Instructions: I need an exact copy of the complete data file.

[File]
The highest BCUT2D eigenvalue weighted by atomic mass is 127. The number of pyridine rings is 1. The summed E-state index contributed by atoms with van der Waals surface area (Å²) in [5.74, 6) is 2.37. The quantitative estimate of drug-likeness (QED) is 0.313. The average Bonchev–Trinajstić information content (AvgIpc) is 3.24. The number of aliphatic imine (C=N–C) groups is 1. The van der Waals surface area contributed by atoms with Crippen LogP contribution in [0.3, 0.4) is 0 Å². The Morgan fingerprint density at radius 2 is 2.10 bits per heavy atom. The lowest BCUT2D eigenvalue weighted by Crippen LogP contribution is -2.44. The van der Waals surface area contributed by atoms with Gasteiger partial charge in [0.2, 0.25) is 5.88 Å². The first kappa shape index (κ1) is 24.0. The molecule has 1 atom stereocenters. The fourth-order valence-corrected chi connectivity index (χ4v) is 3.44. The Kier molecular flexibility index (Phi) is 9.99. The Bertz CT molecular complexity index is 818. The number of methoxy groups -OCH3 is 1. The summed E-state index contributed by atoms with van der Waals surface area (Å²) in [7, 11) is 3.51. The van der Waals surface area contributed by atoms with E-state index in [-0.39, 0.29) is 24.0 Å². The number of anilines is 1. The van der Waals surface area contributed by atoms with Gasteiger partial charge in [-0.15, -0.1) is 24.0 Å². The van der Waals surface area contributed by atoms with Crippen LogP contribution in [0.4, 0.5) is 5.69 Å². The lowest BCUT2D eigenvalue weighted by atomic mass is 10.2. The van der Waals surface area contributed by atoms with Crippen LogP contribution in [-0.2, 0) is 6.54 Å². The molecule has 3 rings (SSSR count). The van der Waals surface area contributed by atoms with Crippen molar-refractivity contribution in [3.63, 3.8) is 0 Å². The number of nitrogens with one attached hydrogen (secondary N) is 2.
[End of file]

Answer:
The highest BCUT2D eigenvalue weighted by atomic mass is 127. The number of pyridine rings is 1. The summed E-state index contributed by atoms with van der Waals surface area (Å²) in [5.74, 6) is 2.37. The quantitative estimate of drug-likeness (QED) is 0.313. The average Bonchev–Trinajstić information content (AvgIpc) is 3.24. The number of aliphatic imine (C=N–C) groups is 1. The van der Waals surface area contributed by atoms with Crippen LogP contribution in [0.3, 0.4) is 0 Å². The Morgan fingerprint density at radius 2 is 2.10 bits per heavy atom. The lowest BCUT2D eigenvalue weighted by Crippen LogP contribution is -2.44. The van der Waals surface area contributed by atoms with Gasteiger partial charge in [0.2, 0.25) is 5.88 Å². The first kappa shape index (κ1) is 24.0. The molecule has 1 atom stereocenters. The fourth-order valence-corrected chi connectivity index (χ4v) is 3.44. The Kier molecular flexibility index (Phi) is 9.99. The Bertz CT molecular complexity index is 818. The number of methoxy groups -OCH3 is 1. The summed E-state index contributed by atoms with van der Waals surface area (Å²) in [7, 11) is 3.51. The van der Waals surface area contributed by atoms with E-state index in [-0.39, 0.29) is 24.0 Å². The number of anilines is 1. The van der Waals surface area contributed by atoms with Gasteiger partial charge in [-0.15, -0.1) is 24.0 Å². The van der Waals surface area contributed by atoms with Crippen LogP contribution in [0.4, 0.5) is 5.69 Å². The lowest BCUT2D eigenvalue weighted by atomic mass is 10.2. The van der Waals surface area contributed by atoms with Crippen LogP contribution in [-0.2, 0) is 6.54 Å². The molecule has 3 rings (SSSR count). The van der Waals surface area contributed by atoms with Crippen molar-refractivity contribution in [3.63, 3.8) is 0 Å². The number of nitrogens with one attached hydrogen (secondary N) is 2.